Researchers think they have finally found a treatment that works on methamphetamine addiction, but say more research is needed

Dr. Madhukar Trivedi, right, of the University of
Texas Southwestern Medical Center
, led the research.


Kentucky Health News

As methamphetamine causes more addiction and death, treatment specialists have despaired for medicine to fight it. Now researchers may have found one.

A study published The New England Journal of Medicine found that a combination of two relatively familiar medications “was safe and effective in treating adults with moderate or severe methamphetamine-use disorder,” the National Institutes of Health said in a news release.

The medicines are the antidepressant bupropion, usually sold as Wellbutrin, and naltrexone, which is use treat alcohol and opioid-use disorder. “The findings suggest this combination therapy may be a promising addition to current approaches to treatment, such as cognitive behavioral therapy and contingency management interventions, for a very serious condition that remains difficult to treat and overcome,” NIH said.
Dr. Nora Volkow

The research was conducted in the clinical-trials network of the National Institute on Drug Abuse. NIDA Director Nora Volkow said, “There is a growing crisis of overdose deaths involving methamphetamine and other stimulants. However, unlike for opioids, there are currently no approved medications for treating methamphetamine use disorder. This advance demonstrates that medical treatment for methamphetamine use disorder can help improve patient outcomes.”

The study was conducted from 2017 to 2019 in drug-treatment clinics across the country, among 403 adult volunteers aged 18 to 65, who had moderate to severe meth-use disorder and said they wanted to stop or reduce use of the drug.

They were given an injection of extended-release naltrexone every three weeks and daily extended-release tablets of bupropion (or placebos, if in the control group). “Investigators performed four urine drug screens at the end of each stage of the trial,” the release said. “Participants were considered to have responded to treatment if at least three of four urine screens were negative.”

Overall, participants who for the treatment “responded at a significantly higher rate” than the control group, the release said; “When screened during weeks five and six, 16.5% of those given the naltrexone/bupropion combination responded, compared to only 3.4% of those in the control group. Similarly, when screened in weeks 11 and 12, 11.4% of the treatment group responded, compared to 1.8% of the control group.”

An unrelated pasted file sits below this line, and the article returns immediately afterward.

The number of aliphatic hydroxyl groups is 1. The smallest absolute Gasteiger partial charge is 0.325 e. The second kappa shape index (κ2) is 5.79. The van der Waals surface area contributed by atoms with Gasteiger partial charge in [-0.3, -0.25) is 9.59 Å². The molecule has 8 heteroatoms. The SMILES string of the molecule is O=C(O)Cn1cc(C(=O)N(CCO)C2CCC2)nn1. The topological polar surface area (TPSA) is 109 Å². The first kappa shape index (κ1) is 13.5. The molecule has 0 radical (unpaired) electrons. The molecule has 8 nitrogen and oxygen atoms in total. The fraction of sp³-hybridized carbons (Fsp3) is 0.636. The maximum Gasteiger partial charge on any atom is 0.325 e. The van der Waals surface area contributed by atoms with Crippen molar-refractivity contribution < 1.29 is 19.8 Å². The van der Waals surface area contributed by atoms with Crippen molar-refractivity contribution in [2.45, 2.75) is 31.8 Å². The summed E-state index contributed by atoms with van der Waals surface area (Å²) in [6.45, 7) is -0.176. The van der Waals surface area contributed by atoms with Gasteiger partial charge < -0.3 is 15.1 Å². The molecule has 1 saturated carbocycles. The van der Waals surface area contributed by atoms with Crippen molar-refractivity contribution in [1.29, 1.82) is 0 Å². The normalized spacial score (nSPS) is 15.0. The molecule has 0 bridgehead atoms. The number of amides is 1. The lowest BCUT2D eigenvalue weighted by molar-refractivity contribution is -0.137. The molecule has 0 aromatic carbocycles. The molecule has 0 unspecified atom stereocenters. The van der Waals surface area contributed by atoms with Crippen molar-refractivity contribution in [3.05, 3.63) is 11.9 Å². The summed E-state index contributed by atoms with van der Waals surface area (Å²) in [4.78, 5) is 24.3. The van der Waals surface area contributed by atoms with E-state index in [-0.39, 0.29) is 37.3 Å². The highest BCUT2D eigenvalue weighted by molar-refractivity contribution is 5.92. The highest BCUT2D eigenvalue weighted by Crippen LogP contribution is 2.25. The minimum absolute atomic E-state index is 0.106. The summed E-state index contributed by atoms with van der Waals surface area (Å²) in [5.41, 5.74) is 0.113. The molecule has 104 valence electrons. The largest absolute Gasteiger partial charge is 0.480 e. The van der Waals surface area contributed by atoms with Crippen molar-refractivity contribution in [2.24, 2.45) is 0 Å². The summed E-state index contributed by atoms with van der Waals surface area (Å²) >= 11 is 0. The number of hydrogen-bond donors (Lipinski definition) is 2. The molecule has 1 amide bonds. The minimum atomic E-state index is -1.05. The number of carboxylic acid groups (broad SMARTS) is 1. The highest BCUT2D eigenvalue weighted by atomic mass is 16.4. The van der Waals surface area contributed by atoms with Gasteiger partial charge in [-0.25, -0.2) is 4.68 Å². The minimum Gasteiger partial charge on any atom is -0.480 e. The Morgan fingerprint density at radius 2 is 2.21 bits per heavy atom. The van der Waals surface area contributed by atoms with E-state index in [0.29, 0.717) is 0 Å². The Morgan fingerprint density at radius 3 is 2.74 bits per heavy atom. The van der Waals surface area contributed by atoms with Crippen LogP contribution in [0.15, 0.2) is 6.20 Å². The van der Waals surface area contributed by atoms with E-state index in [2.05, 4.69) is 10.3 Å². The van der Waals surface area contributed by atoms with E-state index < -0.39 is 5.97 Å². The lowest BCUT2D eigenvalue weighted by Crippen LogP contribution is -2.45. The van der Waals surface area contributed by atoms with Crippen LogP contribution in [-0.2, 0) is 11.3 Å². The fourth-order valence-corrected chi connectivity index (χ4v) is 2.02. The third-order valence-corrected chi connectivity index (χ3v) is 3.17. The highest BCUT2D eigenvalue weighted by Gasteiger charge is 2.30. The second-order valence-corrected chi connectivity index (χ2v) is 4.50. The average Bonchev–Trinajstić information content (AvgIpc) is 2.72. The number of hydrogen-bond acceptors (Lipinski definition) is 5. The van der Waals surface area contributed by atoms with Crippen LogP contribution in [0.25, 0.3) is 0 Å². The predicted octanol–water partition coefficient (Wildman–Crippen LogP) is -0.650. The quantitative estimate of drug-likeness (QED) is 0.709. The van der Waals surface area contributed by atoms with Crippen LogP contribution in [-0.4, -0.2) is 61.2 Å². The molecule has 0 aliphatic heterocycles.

Researchers calculated that the treatment was about as effective as most medical treatments for mental-health disorders, measured by their estimate that nine people would need to receive it in order for it to benefit one person.
That doesn’t sound like a good success rate, but the release said, “Participants in the treatment group were assessed to have fewer cravings than those in the control group and reported greater improvements in their lives as measured by a questionnaire. . . . Importantly, there were no significant adverse effects.”
Long-term meth use causes changes in the brain that “can contribute to severe health consequences beyond addiction itself,” said Dr. Madhukar H. Trivedi of the University of Texas Southwestern Medical Center in Dallas, the lead researcher. “The good news is that some of the structural and neurochemical brain changes are reversed in people who recover, underscoring the importance of identifying new and more effective treatment strategies.”
Bupropion and naltrexone had been tried alone on meth users, with limited, inconsistent effect. “Now, in combination, these compounds seem to have an additive or synergistic effect,” the release said. “While there are U.S. Food and Drug Administration-approved medications for other substance use disorders, no medications have yet received FDA approval for methamphetamine use disorder. The effectiveness of this medication combination is progress toward improving treatment of this addiction.”

The treatment is not ready for FDA approval. The researchers said they need to see if responses are better with longer treatment or concurrent behavioral therapy, such as contingency management, “which uses motivational incentives and tangible rewards to help a person attain their treatment goals,” the release said. That has proven to be “the most effective therapy for stimulant-use disorders but is not widely used, stemming in part from a policy limiting the monetary value of incentives allowable as part of treatment.”

“Experts have become increasingly concerned about the recent spikes in deaths from stimulant drugs including meth and cocaine,” The Hill reports. “More than 16,000 people died from meth-related overdoses in 2019, a tenfold increase from 2009. The increase in deaths is likely in part due to a more potent meth coming from Mexico and laced with fentanyl, a synthetic opioid 50 to 100 times more powerful than morphine. Experts have worried the pandemic has worsened the problem, with more people turning to meth, relapsing in treatment and overdosing.”
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